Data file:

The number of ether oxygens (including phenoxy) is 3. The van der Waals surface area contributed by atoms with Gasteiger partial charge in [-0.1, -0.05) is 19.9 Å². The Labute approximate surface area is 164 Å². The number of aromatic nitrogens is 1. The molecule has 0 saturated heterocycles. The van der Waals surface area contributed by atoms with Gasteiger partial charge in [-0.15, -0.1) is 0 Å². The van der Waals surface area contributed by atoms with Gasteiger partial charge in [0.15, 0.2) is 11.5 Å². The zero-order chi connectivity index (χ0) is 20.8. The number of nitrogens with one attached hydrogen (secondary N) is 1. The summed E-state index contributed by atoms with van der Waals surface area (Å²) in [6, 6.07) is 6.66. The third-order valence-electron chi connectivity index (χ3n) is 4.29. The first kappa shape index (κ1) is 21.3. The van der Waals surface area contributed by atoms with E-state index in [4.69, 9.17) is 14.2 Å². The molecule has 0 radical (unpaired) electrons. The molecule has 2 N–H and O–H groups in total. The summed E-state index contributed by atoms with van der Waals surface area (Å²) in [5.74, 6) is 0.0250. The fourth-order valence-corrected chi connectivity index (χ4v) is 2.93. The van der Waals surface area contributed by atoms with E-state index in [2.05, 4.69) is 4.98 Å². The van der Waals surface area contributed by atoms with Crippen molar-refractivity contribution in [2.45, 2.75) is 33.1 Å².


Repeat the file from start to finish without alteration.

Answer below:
The number of ether oxygens (including phenoxy) is 3. The van der Waals surface area contributed by atoms with Gasteiger partial charge in [-0.1, -0.05) is 19.9 Å². The Labute approximate surface area is 164 Å². The number of aromatic nitrogens is 1. The molecule has 0 saturated heterocycles. The van der Waals surface area contributed by atoms with Gasteiger partial charge in [-0.15, -0.1) is 0 Å². The van der Waals surface area contributed by atoms with Gasteiger partial charge in [0.15, 0.2) is 11.5 Å². The zero-order chi connectivity index (χ0) is 20.8. The number of nitrogens with one attached hydrogen (secondary N) is 1. The summed E-state index contributed by atoms with van der Waals surface area (Å²) in [6, 6.07) is 6.66. The third-order valence-electron chi connectivity index (χ3n) is 4.29. The first kappa shape index (κ1) is 21.3. The van der Waals surface area contributed by atoms with E-state index in [4.69, 9.17) is 14.2 Å². The molecule has 0 radical (unpaired) electrons. The molecule has 2 N–H and O–H groups in total. The summed E-state index contributed by atoms with van der Waals surface area (Å²) in [5.74, 6) is 0.0250. The fourth-order valence-corrected chi connectivity index (χ4v) is 2.93. The van der Waals surface area contributed by atoms with E-state index in [2.05, 4.69) is 4.98 Å². The van der Waals surface area contributed by atoms with Crippen molar-refractivity contribution in [2.45, 2.75) is 33.1 Å².